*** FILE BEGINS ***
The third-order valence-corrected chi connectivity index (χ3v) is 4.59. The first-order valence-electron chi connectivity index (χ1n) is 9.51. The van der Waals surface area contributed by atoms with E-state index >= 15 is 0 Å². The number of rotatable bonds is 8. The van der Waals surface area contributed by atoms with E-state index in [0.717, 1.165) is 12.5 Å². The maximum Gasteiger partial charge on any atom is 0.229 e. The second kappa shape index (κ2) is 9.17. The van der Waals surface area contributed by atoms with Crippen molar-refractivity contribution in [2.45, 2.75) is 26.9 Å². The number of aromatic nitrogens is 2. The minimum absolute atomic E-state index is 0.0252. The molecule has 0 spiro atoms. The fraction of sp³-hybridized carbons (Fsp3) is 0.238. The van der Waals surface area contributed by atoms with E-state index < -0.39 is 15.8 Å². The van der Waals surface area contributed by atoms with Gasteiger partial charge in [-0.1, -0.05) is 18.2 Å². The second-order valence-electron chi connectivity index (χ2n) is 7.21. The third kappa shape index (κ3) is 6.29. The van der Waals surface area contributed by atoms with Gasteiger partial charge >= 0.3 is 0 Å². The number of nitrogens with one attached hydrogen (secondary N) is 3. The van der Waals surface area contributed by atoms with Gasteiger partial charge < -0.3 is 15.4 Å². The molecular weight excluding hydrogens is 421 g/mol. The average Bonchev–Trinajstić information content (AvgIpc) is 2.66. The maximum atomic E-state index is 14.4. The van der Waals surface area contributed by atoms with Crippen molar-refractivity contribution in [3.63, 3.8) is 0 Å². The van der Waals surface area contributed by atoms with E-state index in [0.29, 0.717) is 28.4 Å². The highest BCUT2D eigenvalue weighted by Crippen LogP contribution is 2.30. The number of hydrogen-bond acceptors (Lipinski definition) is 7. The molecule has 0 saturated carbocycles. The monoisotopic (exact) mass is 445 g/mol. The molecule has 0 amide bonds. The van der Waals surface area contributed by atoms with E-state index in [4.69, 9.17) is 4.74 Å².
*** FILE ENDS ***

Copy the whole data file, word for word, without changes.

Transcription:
The third-order valence-corrected chi connectivity index (χ3v) is 4.59. The first-order valence-electron chi connectivity index (χ1n) is 9.51. The van der Waals surface area contributed by atoms with E-state index >= 15 is 0 Å². The number of rotatable bonds is 8. The van der Waals surface area contributed by atoms with E-state index in [0.717, 1.165) is 12.5 Å². The maximum Gasteiger partial charge on any atom is 0.229 e. The second kappa shape index (κ2) is 9.17. The van der Waals surface area contributed by atoms with Crippen molar-refractivity contribution in [2.45, 2.75) is 26.9 Å². The number of aromatic nitrogens is 2. The minimum absolute atomic E-state index is 0.0252. The molecule has 0 spiro atoms. The fraction of sp³-hybridized carbons (Fsp3) is 0.238. The van der Waals surface area contributed by atoms with E-state index < -0.39 is 15.8 Å². The van der Waals surface area contributed by atoms with Gasteiger partial charge in [-0.1, -0.05) is 18.2 Å². The second-order valence-electron chi connectivity index (χ2n) is 7.21. The third kappa shape index (κ3) is 6.29. The van der Waals surface area contributed by atoms with Gasteiger partial charge >= 0.3 is 0 Å². The number of nitrogens with one attached hydrogen (secondary N) is 3. The van der Waals surface area contributed by atoms with Gasteiger partial charge < -0.3 is 15.4 Å². The molecular weight excluding hydrogens is 421 g/mol. The average Bonchev–Trinajstić information content (AvgIpc) is 2.66. The maximum atomic E-state index is 14.4. The van der Waals surface area contributed by atoms with Crippen molar-refractivity contribution in [3.63, 3.8) is 0 Å². The van der Waals surface area contributed by atoms with E-state index in [0.29, 0.717) is 28.4 Å². The highest BCUT2D eigenvalue weighted by Crippen LogP contribution is 2.30. The number of hydrogen-bond acceptors (Lipinski definition) is 7. The molecule has 0 saturated carbocycles. The monoisotopic (exact) mass is 445 g/mol. The molecule has 0 amide bonds. The van der Waals surface area contributed by atoms with E-state index in [4.69, 9.17) is 4.74 Å².